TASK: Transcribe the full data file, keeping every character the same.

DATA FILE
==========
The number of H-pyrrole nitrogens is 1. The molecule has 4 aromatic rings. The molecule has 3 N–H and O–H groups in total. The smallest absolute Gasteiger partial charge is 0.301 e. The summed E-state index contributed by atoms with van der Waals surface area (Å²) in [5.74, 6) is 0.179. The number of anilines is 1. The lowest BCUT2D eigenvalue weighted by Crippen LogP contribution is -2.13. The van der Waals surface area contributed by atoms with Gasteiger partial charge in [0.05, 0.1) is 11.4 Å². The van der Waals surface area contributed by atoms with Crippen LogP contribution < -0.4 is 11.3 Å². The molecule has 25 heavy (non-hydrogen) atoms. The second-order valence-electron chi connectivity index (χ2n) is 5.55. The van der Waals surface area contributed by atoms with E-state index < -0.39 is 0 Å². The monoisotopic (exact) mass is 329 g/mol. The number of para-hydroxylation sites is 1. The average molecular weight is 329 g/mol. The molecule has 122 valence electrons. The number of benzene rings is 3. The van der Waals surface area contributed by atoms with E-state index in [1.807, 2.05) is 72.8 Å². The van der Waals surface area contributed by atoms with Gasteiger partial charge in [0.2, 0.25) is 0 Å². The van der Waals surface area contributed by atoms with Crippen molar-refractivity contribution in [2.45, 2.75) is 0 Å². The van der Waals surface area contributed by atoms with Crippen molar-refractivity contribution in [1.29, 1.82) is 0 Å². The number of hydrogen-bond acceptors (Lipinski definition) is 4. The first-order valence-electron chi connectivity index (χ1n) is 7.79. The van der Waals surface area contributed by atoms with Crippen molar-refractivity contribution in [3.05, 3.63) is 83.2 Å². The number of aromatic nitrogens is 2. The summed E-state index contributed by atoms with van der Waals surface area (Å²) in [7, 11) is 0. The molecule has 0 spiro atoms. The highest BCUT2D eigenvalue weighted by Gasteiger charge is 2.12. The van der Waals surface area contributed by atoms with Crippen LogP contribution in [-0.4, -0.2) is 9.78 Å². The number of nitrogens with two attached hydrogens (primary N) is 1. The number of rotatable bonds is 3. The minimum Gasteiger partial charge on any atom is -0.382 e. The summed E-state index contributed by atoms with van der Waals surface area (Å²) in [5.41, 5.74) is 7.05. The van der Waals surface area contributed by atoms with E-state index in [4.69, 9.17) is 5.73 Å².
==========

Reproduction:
The number of H-pyrrole nitrogens is 1. The molecule has 4 aromatic rings. The molecule has 3 N–H and O–H groups in total. The smallest absolute Gasteiger partial charge is 0.301 e. The summed E-state index contributed by atoms with van der Waals surface area (Å²) in [5.74, 6) is 0.179. The number of anilines is 1. The lowest BCUT2D eigenvalue weighted by Crippen LogP contribution is -2.13. The van der Waals surface area contributed by atoms with Gasteiger partial charge in [0.05, 0.1) is 11.4 Å². The van der Waals surface area contributed by atoms with Crippen LogP contribution < -0.4 is 11.3 Å². The molecule has 25 heavy (non-hydrogen) atoms. The second-order valence-electron chi connectivity index (χ2n) is 5.55. The van der Waals surface area contributed by atoms with E-state index < -0.39 is 0 Å². The monoisotopic (exact) mass is 329 g/mol. The number of para-hydroxylation sites is 1. The average molecular weight is 329 g/mol. The molecule has 122 valence electrons. The number of benzene rings is 3. The van der Waals surface area contributed by atoms with E-state index in [1.807, 2.05) is 72.8 Å². The van der Waals surface area contributed by atoms with Gasteiger partial charge in [0.2, 0.25) is 0 Å². The van der Waals surface area contributed by atoms with Crippen molar-refractivity contribution in [2.45, 2.75) is 0 Å². The van der Waals surface area contributed by atoms with Crippen molar-refractivity contribution in [1.29, 1.82) is 0 Å². The number of hydrogen-bond acceptors (Lipinski definition) is 4. The first-order valence-electron chi connectivity index (χ1n) is 7.79. The van der Waals surface area contributed by atoms with Crippen molar-refractivity contribution in [3.05, 3.63) is 83.2 Å². The number of aromatic nitrogens is 2. The summed E-state index contributed by atoms with van der Waals surface area (Å²) in [7, 11) is 0. The molecule has 0 spiro atoms. The highest BCUT2D eigenvalue weighted by Gasteiger charge is 2.12. The van der Waals surface area contributed by atoms with Crippen LogP contribution in [-0.4, -0.2) is 9.78 Å². The number of nitrogens with two attached hydrogens (primary N) is 1. The number of rotatable bonds is 3. The minimum Gasteiger partial charge on any atom is -0.382 e. The summed E-state index contributed by atoms with van der Waals surface area (Å²) in [5.41, 5.74) is 7.05. The van der Waals surface area contributed by atoms with E-state index in [4.69, 9.17) is 5.73 Å².